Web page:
January 25, 2013

On Expressing the Nightmare: Paul Celan and Norman Manea

Norman Manea (born July 19, 1936) is a Jewish Romanian writer and author of short fiction, novels, and essays about the Holocaust, daily life in a communist state, and exile. He lives in the United States, where he is the Francis Flournoy Professor of European Culture and writer in residence at Bard College.

Manea's most acclaimed book, The Hooligan’s Return (2003), is an original novelistic memoir, encompassing a period of almost 80 years, from the pre-war period, through the Second World War, the communist and post-communist years to the present.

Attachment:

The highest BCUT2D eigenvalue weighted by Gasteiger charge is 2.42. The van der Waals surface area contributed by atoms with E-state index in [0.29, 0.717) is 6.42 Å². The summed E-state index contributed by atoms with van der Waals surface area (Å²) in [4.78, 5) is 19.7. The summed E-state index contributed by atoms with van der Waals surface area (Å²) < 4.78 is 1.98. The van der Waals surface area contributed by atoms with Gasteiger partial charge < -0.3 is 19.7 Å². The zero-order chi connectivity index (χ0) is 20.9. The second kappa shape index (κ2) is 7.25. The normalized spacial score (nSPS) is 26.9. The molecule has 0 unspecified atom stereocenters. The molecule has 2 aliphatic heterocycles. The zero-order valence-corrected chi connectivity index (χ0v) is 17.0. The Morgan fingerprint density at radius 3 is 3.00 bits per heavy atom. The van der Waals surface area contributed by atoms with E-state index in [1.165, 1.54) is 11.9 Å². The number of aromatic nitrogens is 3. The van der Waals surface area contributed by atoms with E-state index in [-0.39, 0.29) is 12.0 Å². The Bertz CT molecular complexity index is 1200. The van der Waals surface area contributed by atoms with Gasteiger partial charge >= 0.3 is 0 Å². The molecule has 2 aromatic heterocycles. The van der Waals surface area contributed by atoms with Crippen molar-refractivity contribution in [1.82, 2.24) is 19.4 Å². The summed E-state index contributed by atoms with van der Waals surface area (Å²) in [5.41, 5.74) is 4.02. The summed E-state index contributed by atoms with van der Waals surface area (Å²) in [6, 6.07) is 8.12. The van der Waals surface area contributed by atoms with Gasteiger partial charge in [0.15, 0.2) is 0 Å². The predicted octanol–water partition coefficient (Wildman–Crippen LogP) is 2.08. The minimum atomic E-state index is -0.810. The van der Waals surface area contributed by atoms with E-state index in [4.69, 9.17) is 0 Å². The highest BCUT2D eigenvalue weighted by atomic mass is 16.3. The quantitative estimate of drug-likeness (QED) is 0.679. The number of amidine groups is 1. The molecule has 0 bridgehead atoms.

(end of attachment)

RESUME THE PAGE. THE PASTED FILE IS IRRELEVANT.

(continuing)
Meantime, in the United States and in European countries, Manea’s writing was received with great acclaim. Over the past two decades he has been proposed as a candidate for the Nobel Prize for Literature by literary and academic personalities and institutions in the United States, Sweden, Romania, Italy and France. Important contemporary writers expressed admiration of the author’s literary work and his moral stand before and after the collapse of communism: the Nobel laureates Heinrich Böll, Günther Grass, Octavio Paz, Orhan Pamuk, as well as Philip Roth, Claudio Magris, Antonio Tabucchi, E. M. Cioran, Antonio Munoz Molina, Cynthia Ozick, Louis Begley and others.
YouTube Video Description - [Channel: Edward Kanterian]:
Talk by Edward Kanterian, given at "Norman Manea: A Celebration", The Bard Graduate Center, New York City, June 2011.